Photo courtesy of Duel M Highland Cattle, www.highlandcattle.com
Highlands are able to thrive the rigours of extreme climatic conditions Highland cattle will prosper and perform well on grazing where less hardy breeds will fail.

The Highland's proven ability to produce top quality meat without the addition of expensive high quality feeds makes this breed the perfect choice for those people who wish to produce beef with natural inputs.

Their horn's provide predator protection. Their long bangs (dossan) protect the eyes and face, shorter legs mean fewer foot and leg problems.

The natural free-ranging ability of Highlanders coupled with unassisted calvings in all conditions as well as a rich milk high in butter fat make the Highland cow an ideal mother.

Highland cattle are truly easy unassisted calvers, birth weights average 50-75 pounds. The calves moderate bone structure and slim conformation along with the cow's wide pelvic reduce calving problems such as caesarean and prolapse.

The Highland cow has a long productive life and many herds average 12 calves from each cow. This greatly reduces their replacement cost, a most important factor these days.

Cow's display high fertility and regularity of calving. Highland bull's are aggressive as herd sires.

Highland milk is high in butterfat, producing vigorous calves with acceptable natural weight gains. Cow's have superior udder quality an small teats.

Highland beef is slow-maturing making it a premium beef which is lean, well marbled with low fat and cholesterol levels whilst remaining rich in protein and flavour, criteria increasingly demanded by today's market.

Highland beef is able to command a premium over other breeds due to its all-round healthy eating appeal.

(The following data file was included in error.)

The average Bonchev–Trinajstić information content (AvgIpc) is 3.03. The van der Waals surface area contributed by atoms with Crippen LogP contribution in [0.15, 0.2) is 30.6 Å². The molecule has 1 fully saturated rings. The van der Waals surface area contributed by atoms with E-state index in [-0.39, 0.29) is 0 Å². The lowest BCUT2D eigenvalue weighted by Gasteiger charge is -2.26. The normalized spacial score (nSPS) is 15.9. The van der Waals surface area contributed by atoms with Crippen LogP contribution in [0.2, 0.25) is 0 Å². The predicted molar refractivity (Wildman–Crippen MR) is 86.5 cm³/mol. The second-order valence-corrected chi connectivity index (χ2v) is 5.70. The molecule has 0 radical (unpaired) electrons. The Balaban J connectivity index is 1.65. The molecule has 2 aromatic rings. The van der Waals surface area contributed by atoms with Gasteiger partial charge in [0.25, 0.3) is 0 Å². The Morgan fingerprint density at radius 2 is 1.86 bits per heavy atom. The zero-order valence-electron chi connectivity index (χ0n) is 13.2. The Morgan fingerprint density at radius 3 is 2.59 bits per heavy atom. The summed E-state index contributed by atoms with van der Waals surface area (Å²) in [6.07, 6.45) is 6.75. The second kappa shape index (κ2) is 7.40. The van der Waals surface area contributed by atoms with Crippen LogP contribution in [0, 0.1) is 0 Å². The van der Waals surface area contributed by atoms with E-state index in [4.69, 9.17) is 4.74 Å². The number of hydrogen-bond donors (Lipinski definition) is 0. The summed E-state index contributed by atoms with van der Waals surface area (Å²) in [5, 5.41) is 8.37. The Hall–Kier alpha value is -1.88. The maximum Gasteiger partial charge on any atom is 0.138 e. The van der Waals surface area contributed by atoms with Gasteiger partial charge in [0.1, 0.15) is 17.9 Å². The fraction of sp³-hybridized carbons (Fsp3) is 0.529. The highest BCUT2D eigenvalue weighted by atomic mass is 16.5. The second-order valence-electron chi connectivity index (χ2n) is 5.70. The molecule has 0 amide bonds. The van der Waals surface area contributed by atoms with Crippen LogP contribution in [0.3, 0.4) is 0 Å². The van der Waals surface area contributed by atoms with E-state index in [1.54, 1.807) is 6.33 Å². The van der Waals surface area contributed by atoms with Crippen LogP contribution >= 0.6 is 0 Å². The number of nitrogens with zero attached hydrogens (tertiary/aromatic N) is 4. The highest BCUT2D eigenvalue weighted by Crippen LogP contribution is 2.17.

As the majority of the above traits are hereditory, Highland cattle are an ideal choice for inclusion in any cross breeding programme.



A heavy coat insulates against a harsh climate and reduces the need to develop excess back fat. Recent studies in both North America and the UK have shown that Highland Beef is consistently much lower in fat content and cholesterol than other breeds. It is so lean that it compares with chicken and fish fat content.

The marbling of the beef gives the same tenderness and tastiness as the other larger breeds. Studies in the US have verified that Highland Beef is 38% lower in fat content and 4% lower in cholesterol than steaks from local supermarkets.

Studies in the UK list the quantities of fat per 100 grams as:
Highland Beef Overall 4.5 g/ 100g
Other Breeds Beef Overall 15.6 g/ 100g
Highland Beef Overall 40.9 mg/100g
Other Breeds Beef Overall 64.3 mg/100g
Highland Beef Overall 20.7 g/100g
Other Breeds Beef Overall 18.6 g/100g
Highland Beef Overall 2.1 mg/100g
Other Breeds Beef Overall 2.0 mg/100g

Scottish Agricultural College, Dept. of Food Science and Technology published by McCance & Widdowson, Ministry of Agriculture, Fisheries and Food.


The versatility of the Highlander led to a great upsurge in exports to the USA, Canada, Australia, New Zealand, Norway, Sweden, Denmark, Finland, Germany, Belgium, France, Switzerland, Luxembourg, Czech Republic, Poland, the Faroe Islands, Austria, Holland and South America. Highland Cattle can be found foraging 10,000 feet up in the Andes.

References (the above information was cited from the following sites)